WEST SUSSEX: For Prince Henry of Wales it was supposed to be a 31st birthday present like no other; the chance to fly in the largest formation of Spitfires and Hurricanes assembled since the Second World War to honour the 75th anniversary of the Battle of Britain.
During yesterday's event at Goodwood Aerodrome in West Sussex, the Prince was due to fly in one of four two-seater Spitfires along with three fellow special guests: Wing Commander Tom Neil, the only surviving ace from the Battle of Britain, and two wounded veterans of the modern era, Corporal Alan Robinson and Private Nathan Forster, who suffered terrible injuries in a bomb blast in Helmand Province.
But when one of the vintage Spitfires developed a mechanical problem, the Prince was quick to give up his seat to ensure all three veterans could take to the skies. He wished Pte Forster well as he took what was planned to be the Prince's place in the cockpit of Spitfire PV202 and captured a photograph on his mobile phone. He then promised 95-year-old Wing Commander Neil that he would look after his bone-handled wooden walking stick while he was in the air.
As the aircraft trundled on to the runways, the Prince, sporting a rugged ginger beard and dressed in an olive green flying suit, was left waiting in the wings. At least he was consoled by a group of schoolchildren singing Happy Birthday, to whom he waved.
Yet even for those watching from the ground, the flypast made quite some spectacle. Around 40 Spitfires, Hurricanes and a Bristol Blenheim bomber soared up from the aerodrome before dispersing and flying in formation across wartime airfields dotted all over the south of the country. The fighter planes flew in groups of four, the unmistakeable snub-nosed Spitfires and sleek Hurricanes banking over Cambridgeshire, Norfolk and the waters of the Solent.
For the few dozen surviving pilots of the 3,000 heroes of the Battle of Britain, the fight for national survival that raged above England in the summer and autumn of 1940, there was an acceptance that yesterday's scenes will be the last major anniversary in which they will be able to take part.
Even the most stoic among them are getting on. Wing Commander Neil, who during the dogfights 75 years ago brought down 14 enemy planes, admitted that when he approached the Spitfire cockpit he did have some reservations about actually getting in.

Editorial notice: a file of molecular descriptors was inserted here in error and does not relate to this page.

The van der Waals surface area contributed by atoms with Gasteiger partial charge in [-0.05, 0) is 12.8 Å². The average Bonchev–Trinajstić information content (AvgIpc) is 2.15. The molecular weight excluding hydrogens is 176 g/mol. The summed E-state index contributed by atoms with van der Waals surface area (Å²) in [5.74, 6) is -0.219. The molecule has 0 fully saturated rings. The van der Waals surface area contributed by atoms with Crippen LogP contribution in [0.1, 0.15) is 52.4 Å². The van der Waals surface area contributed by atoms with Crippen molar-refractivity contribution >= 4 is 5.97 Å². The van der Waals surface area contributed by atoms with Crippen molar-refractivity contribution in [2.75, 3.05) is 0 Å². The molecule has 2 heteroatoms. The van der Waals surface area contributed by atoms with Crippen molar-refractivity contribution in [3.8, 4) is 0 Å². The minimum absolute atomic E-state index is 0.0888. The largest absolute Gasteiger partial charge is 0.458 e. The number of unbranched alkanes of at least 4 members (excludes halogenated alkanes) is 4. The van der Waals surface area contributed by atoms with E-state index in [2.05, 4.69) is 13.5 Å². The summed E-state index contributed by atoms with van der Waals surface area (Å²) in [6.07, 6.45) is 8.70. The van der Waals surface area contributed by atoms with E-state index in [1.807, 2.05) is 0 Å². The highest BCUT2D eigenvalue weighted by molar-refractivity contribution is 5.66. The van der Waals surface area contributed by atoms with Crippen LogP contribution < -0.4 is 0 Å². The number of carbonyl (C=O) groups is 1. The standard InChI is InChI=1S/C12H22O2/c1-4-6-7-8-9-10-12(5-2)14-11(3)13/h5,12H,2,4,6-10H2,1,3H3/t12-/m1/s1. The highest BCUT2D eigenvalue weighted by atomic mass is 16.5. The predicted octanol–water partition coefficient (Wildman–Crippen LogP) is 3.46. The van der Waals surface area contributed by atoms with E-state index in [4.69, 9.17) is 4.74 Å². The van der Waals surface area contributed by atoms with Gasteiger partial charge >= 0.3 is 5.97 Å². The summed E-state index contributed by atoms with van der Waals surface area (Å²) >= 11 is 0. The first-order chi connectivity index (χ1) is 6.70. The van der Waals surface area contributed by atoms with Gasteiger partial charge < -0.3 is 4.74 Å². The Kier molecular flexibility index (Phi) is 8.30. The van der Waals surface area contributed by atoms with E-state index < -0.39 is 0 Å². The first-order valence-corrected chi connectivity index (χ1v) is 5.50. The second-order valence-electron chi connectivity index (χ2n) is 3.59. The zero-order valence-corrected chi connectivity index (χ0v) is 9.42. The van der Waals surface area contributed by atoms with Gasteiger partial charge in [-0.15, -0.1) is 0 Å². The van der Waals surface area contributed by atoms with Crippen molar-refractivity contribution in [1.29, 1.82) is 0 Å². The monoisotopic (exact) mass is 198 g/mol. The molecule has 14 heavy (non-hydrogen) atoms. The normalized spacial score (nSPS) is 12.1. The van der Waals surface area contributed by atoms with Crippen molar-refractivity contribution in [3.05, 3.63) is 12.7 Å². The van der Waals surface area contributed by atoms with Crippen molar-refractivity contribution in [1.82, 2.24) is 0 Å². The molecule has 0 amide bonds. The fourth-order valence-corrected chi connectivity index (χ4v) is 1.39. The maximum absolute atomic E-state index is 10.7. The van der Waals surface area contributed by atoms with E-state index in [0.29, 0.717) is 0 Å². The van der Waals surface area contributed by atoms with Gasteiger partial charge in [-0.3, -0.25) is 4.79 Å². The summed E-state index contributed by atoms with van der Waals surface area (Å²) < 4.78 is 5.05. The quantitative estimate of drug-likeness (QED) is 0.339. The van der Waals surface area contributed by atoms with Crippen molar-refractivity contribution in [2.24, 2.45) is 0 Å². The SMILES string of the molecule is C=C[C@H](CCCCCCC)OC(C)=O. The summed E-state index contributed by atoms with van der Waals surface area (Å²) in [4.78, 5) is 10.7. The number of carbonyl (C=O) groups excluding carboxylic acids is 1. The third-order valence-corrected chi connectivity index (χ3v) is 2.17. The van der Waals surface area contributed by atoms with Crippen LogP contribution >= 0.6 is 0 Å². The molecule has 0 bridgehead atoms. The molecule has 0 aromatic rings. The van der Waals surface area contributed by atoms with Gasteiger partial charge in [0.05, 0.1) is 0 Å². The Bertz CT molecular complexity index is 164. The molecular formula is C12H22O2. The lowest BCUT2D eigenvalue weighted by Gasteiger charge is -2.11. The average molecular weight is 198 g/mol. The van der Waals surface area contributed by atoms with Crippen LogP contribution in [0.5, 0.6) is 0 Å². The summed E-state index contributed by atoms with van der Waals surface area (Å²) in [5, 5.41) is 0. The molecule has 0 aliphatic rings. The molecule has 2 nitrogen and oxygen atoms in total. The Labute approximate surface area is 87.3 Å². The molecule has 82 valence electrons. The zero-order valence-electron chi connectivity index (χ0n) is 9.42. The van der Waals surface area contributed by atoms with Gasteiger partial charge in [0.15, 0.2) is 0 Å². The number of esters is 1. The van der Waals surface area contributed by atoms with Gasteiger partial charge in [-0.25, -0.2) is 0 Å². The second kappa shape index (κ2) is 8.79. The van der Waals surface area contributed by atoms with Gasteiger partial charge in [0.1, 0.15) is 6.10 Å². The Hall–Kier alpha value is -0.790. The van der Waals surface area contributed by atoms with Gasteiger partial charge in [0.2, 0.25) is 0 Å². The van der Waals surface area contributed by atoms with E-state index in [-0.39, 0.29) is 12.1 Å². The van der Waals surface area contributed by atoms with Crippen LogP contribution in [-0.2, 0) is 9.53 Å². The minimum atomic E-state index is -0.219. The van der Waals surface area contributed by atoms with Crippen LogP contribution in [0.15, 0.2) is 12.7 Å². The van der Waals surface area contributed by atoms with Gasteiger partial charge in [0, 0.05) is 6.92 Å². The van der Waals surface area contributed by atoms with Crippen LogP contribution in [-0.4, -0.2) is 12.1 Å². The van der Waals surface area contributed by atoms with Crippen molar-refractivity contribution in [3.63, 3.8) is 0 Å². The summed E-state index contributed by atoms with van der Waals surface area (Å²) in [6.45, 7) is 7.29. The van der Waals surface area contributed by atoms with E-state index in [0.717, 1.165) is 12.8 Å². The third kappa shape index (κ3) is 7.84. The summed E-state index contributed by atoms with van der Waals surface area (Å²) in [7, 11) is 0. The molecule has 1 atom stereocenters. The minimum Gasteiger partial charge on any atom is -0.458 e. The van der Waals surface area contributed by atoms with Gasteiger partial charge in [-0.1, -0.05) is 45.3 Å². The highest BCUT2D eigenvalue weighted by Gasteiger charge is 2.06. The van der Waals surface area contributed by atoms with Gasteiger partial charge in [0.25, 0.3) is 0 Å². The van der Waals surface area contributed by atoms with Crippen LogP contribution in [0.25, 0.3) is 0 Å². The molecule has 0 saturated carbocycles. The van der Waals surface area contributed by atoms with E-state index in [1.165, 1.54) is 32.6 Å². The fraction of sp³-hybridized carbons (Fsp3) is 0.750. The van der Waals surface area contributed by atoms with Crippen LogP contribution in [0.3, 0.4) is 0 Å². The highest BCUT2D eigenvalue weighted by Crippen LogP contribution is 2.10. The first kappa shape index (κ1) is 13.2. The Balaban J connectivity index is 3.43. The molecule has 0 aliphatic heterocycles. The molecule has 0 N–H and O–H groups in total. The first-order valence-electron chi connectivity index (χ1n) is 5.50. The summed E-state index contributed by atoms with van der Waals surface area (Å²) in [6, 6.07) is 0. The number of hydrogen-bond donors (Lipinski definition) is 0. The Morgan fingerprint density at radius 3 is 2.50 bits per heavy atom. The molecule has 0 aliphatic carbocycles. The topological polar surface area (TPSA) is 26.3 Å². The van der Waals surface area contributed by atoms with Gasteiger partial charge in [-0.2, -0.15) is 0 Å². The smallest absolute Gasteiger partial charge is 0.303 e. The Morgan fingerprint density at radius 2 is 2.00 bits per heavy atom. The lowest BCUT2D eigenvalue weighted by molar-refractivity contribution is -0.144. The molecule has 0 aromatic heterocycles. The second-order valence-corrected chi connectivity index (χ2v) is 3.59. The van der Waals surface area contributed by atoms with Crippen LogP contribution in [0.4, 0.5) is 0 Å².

"I'm not a young man any more and not very good at bending in the middle, so I didn't think I was going to do it," he said. "But after a couple of minutes or so inside it felt absolutely normal, if a bit lumpy.
"I kept a careful eye on the instruments and made sure they didn't get out of control. I also kept looking among the clouds for any Germans."
Wing Commander Neil, who piloted a Hurricane during the Battle of Britain but has also flown 22 different marks of Spitfire, claims during wartime the pilots rarely experienced any issues with their planes. "Of course back then we were dealing with brand new engines," he said.
As for the Prince's willingness to offer up his seat, he says he deserves a medal. "He is a lovely boy. I don't think he ever expected me to come back alive but when we landed he gave me my stick back and congratulated me. I said, 'There is nothing to congratulate me about'."
At the beginning of the Battle of Britain, just 640 RAF Fighter Command planes were pitched into battle against 2,600 of their Luftwaffe counterparts. September 15 is seen as the pivotal day of the war within a war, when the Germans launched their largest and most concentrated assault on London, and British Spitfires and Hurricanes repelled waves of attacks. In total, between July and October, 544 personnel from Fighter Command were killed. Their heroic efforts were enough to prompt Hitler to abandon Operation Sealion, his plan to invade Britain.
The Prince met numerous veterans who had attended the flypast. In an interview for Channel 4, he said: "I can't begin to even bring myself to comprehend what they must have gone through.
"Knowing that they had as much warning as they had, with more and more aircraft taking off, taking off, taking off and then getting that phone call saying 'Right scramble, off you go lads' and not really knowing what you are going to be confronted with, the different weather conditions, different conditions you are fighting in, these things are just full of fuel as well and a couple of rounds in the wrong place."
He said of the Spitfire: "It's unbelievably basic, it was designed so anyone can jump in it and fly with confidence. I just sat in there and was in awe of the fact that you fit into it, the noise, the vibrations, boys with toys. It's that excitement but then you take yourself back and think what must it have been like for those guys breaking up through the cloud cover and up into God's playground and off you go."
The other two veterans invited to take part in the flypast had both won places on a Spitfire scholarship programme which trains wounded servicemen to fly vintage aircraft.
The scholarship was established by the Boultbee Flight Academy and is supported by the Royal Foundation of The Duke and Duchess of Cambridge and Prince Harry's Endeavour Fund, which donates money and offers practical help to sporting and adventure challenges for wounded ex-service personnel.
Pte Forster, from South Shields, Tyne and Wear, served in the Parachute Regiment but suffered severe damage to his left leg in an IED blast while on patrol in Helmand Province in 2011. He won a place on the scheme alongside Corporal Alan Robinson, an RAF aircraft technician from Market Rasen, Lincs, who lost a leg in a motorbike accident that same year.
The training programme the pair followed was similar to that of their Second World War predecessors, undertaking their first flights in a Tiger Moth and Harvard, before finally getting into the cockpit of a Spitfire itself.